Like my love of science, my exposure to LGBTQIA+ identities started very young – not typical for a child born in the 1980s. One of my parents’ close friends was an early trans activist, so I learned at a very young age that your gender could something different from the identity you were assigned at birth. I went through a period of questioning my own gender in my early teenage years – which my mum supported – but back then the idea of non-binary genders was still mostly not mentioned. I knew I wasn’t a boy, so therefore I had to be a girl, even though that didn’t feel quite right either. It wasn’t until my 20s that I met my first non-binary person, and it wasn’t until my mid-30s that I realized that I myself was non-binary. Today I identify as agender – without a gender, or (maybe more closely for me) where my gender is not relevant to my lived experience – which feels the closest to my own experiences and feelings. Most people still read me as female – I have long hair, sometimes dress femme, and have a curvy body – and this does bother me a little. More about this later.

I later (in late primary school/early middle school, before secondary school) learned about sexual orientations that differed from the assumed-normal heterosexual orientation, but assumed I was straight even though I was uncomfortable with the notion that I would be in a sexual relationship and wasn’t physically attracted to anyone really. I joined my secondary school’s Gay-Straight Alliance as an ally, even! Right after I turned 18, while in university, I took an online quiz that suggested I was asexual (‘ace’ for short), but as I was in a relationship with a straight cis man I assumed that was probably wrong. It took me until my early 30s, while living in a gender-diverse and sexuality-diverse household, to realize that I was, in fact, asexual, and to embrace this as a key part of my identity rather than a source of shame or frustration. This led to a real flowering of my queerness as I finally accepted who I was in a more complete fashion and healed from older wounds where I felt somehow like I didn’t fit or that something – something unknown – was wrong in how I felt myself in the world.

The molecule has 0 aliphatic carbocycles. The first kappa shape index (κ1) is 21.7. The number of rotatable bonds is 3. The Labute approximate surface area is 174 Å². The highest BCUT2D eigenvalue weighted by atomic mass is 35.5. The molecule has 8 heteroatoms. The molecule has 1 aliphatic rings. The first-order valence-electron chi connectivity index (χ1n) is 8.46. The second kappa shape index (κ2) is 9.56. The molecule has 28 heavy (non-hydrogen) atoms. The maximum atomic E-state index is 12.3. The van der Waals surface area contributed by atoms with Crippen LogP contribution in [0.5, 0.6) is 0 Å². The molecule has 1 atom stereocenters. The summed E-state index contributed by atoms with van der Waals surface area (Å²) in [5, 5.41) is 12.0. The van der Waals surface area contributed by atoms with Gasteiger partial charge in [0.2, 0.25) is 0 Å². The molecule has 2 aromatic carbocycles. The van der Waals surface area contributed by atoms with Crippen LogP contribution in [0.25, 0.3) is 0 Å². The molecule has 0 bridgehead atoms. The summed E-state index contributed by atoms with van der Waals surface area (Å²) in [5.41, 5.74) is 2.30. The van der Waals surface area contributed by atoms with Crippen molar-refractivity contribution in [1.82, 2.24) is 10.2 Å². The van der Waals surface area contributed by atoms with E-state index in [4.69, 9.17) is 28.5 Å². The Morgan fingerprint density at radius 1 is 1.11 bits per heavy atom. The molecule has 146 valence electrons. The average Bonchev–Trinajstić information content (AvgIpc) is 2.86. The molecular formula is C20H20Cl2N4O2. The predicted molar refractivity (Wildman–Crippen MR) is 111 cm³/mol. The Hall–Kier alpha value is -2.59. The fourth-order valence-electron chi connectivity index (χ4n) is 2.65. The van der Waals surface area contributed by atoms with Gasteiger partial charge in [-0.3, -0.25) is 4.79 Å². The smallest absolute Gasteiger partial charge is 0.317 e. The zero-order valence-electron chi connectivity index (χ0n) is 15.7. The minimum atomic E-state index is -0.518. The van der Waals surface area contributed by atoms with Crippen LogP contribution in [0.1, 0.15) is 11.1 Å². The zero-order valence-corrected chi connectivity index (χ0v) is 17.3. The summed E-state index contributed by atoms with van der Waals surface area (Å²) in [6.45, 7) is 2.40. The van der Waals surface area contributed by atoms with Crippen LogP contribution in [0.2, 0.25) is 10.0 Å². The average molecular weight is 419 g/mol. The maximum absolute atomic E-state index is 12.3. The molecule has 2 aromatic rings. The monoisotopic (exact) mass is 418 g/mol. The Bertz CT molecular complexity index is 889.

Ecology and evolutionary biology (EEB) can sometimes feel like a strange home for me as a result of my gender and sexual orientation, especially the former. Colleagues and strangers read me as female at least 95% of the time (no, I have no stats to back this up!). I am pronoun-agnostic and use any/all pronouns, but most people still use she/her with me because I “look” female to them. I don’t intentionally present femme or female, but because of my body shape, hairstyle, and the clothes I wear it’s just how it goes. Much of the time it doesn’t come up, but any time I’m at a meeting with no men present and someone refers to the room being ‘all women’ it makes me silently uncomfortable. I often get invitations to women-only events (sometimes they acknowledge that gender minorities are welcome too), or to do outreach as a ‘woman in science’, and I am always uncertain how to respond.